In 1668 Samuel Pepys, the diarist, stayed in this building which was previously part of the 'Hart' inn and found:
"a pretty fair town for a street or two" with "pent-houses supported with pillars which makes it a good walk"
A Blue Plaque commemorating a visit to Marlborough by Samuel Pepys, the famous diarist, is on the wall just to the left of doorway of the "Susie Watson Designs" shop on the High St. This shop, which would be remembered by most Marlborough residents as "Ducks" toyshop, was at the time of his visit part of the "Hart" inn, where he stayed one night from the 15th to the 16th June 1668: his stay in Marlborough was on his return from a tour of the West Country with his wife.
Samuel Pepys' diary describes how he stopped off at Avebury and Silbury hill before coming on to Marlborough, and an abstract from the full diary entry reads:
"....... In the afternoon come to Abebury, where, seeing great stones like those of Stonage standing up, I stopped, and took a countryman of that town, and he carried me and shewed me a place trenched in, like Old Sarum almost, with great stones pitched in it, some bigger than those at Stonage in figure, to my great admiration: and he told me that most people of learning, coming by, do come and view them, and that the King did so: and that the Mount cast hard by is called Selbury, from one King Seall buried there, as tradition says. I did give this man 1s. So took coach again, seeing one place with great high stones pitched round, which, I believe, was once some particular building, in some measure like that of Stonage. But, about a mile off, it was prodigious to see how full the Downes are of great stones; and all along the vallies, stones of considerable bigness, most of them growing certainly out of the ground so thick as to cover the ground, which makes me think the less of the wonder of Stonage, for hence they might undoubtedly supply themselves with stones, as well as those at Abebury. In my way did give to the poor and menders of the highway 3s. Before night, come to Marlborough, and lay at the Hart; a good house, and a pretty fair town for a street or two; and what is most singular is, their houses on one side having their pent-houses supported with pillars, which makes it a good walk. My wife pleased with all, this evening reading of "Mustapha" to me till supper, and then to supper, and had musique whose innocence pleased me, and I did give them 3s. So to bed, and lay well all night, and long, so as all the five coaches that come this day from Bath, as well as we, were gone out of the town before six."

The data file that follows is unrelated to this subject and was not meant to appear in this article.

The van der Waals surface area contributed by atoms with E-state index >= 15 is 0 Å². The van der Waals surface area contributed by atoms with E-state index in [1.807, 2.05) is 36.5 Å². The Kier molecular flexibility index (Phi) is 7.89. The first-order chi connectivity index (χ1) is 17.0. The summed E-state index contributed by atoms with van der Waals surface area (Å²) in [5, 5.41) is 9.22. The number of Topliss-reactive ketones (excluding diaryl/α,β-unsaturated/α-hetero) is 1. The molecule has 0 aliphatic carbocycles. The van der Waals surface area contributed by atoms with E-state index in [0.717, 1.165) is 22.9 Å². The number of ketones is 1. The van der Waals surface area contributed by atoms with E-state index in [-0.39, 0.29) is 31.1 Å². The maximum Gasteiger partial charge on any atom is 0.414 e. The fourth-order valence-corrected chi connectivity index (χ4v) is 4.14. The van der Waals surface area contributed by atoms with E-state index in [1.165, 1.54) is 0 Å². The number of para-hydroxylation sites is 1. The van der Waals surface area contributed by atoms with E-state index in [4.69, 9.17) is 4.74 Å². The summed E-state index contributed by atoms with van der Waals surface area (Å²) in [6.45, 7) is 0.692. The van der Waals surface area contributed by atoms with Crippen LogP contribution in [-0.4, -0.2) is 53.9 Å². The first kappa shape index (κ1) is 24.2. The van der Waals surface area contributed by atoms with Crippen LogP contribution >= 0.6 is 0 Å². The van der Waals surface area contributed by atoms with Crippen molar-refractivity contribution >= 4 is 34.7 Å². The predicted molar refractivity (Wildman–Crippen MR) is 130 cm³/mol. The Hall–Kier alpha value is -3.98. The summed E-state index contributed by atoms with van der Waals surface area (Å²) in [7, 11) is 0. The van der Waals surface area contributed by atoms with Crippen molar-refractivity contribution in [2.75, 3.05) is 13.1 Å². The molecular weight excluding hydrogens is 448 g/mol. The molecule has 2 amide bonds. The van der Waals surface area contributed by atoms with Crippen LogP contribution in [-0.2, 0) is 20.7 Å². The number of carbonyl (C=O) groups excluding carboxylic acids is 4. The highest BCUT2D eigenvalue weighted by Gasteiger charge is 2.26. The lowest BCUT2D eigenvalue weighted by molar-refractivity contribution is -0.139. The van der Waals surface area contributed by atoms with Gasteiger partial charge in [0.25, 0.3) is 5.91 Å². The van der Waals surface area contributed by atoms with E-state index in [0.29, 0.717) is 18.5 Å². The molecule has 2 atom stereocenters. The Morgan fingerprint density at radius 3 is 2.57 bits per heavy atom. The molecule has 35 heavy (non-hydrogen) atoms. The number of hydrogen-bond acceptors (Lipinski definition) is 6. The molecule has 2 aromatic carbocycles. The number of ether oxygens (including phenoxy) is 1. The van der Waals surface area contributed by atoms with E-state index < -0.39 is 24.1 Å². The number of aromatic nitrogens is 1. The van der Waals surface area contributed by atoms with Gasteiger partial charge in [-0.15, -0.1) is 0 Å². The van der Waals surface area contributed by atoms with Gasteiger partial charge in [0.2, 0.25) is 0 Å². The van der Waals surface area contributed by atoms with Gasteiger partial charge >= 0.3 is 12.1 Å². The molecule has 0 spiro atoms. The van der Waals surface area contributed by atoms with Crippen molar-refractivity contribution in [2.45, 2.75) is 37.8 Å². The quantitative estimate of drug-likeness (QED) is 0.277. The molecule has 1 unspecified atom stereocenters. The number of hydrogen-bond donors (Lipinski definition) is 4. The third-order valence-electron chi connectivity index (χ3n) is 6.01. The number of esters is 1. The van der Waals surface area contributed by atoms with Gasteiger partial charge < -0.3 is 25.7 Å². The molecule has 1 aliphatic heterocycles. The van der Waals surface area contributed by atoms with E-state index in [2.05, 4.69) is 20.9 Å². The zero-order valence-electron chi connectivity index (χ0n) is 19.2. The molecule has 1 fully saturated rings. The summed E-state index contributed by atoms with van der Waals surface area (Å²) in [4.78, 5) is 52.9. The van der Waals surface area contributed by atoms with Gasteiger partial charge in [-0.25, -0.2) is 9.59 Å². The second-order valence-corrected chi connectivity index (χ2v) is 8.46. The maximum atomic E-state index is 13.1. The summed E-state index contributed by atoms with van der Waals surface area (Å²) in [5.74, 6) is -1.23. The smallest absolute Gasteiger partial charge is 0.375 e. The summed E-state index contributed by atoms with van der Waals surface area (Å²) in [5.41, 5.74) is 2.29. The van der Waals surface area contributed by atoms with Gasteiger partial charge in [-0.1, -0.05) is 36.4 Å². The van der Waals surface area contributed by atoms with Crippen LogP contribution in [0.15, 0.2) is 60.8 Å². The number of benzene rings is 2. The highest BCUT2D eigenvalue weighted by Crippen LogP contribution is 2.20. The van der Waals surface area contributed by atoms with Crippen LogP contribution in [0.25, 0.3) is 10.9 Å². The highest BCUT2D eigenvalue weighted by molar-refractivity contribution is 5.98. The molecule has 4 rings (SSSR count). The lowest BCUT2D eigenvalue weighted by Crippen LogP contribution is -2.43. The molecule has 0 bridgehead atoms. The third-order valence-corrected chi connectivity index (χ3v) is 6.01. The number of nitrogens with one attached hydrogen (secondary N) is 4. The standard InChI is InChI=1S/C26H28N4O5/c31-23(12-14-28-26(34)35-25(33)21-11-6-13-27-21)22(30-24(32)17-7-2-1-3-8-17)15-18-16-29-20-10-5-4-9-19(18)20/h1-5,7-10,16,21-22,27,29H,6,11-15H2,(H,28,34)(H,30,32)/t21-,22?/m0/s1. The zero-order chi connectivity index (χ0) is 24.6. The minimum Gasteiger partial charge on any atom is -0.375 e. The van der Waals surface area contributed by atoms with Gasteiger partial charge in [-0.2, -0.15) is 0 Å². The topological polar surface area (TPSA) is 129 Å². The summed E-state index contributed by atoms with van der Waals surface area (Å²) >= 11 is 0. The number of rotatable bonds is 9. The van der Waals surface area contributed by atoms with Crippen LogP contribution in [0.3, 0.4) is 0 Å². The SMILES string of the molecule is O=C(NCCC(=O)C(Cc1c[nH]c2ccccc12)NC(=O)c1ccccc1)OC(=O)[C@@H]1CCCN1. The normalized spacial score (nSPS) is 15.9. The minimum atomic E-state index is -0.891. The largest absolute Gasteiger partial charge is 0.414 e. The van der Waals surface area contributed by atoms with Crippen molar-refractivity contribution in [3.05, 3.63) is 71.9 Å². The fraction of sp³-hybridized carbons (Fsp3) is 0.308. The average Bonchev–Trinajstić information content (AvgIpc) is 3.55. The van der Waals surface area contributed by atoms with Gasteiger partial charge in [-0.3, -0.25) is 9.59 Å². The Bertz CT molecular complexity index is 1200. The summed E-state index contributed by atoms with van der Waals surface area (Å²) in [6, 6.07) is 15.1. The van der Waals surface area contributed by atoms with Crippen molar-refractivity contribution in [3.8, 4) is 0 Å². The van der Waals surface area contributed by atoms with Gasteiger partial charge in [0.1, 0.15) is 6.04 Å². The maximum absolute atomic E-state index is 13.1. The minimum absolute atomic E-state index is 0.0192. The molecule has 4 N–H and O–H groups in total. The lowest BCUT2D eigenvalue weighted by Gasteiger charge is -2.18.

"So paying the reckoning, 14s. 4d., and servants, 2s., poor 1s., set out; and overtook one coach and kept a while company with it, till one of our horses losing a shoe, we stopped and drank and spent 1s. So on, and passing through a good part of this county of Wiltshire, ........"
Pepys is obviously famous for his diary and graphic description of the 1666 fire of London, but he was also secretary to the Navy Board, and on return to work at the admiralty he fell out with his boss but as he wrote, "I cared not a turd".
The "Hart Inn" no longer exists but the description of the colonnaded walkway on the north side of the High Street remains recognisable today. That the town had been nearly raised to the ground by fire only fifteen years before clearly escaped Pepys' notice, as it had evidently been rebuilt.
Blue Plaque Location:
Click here for details of a circular walk linking all the Blue Plaques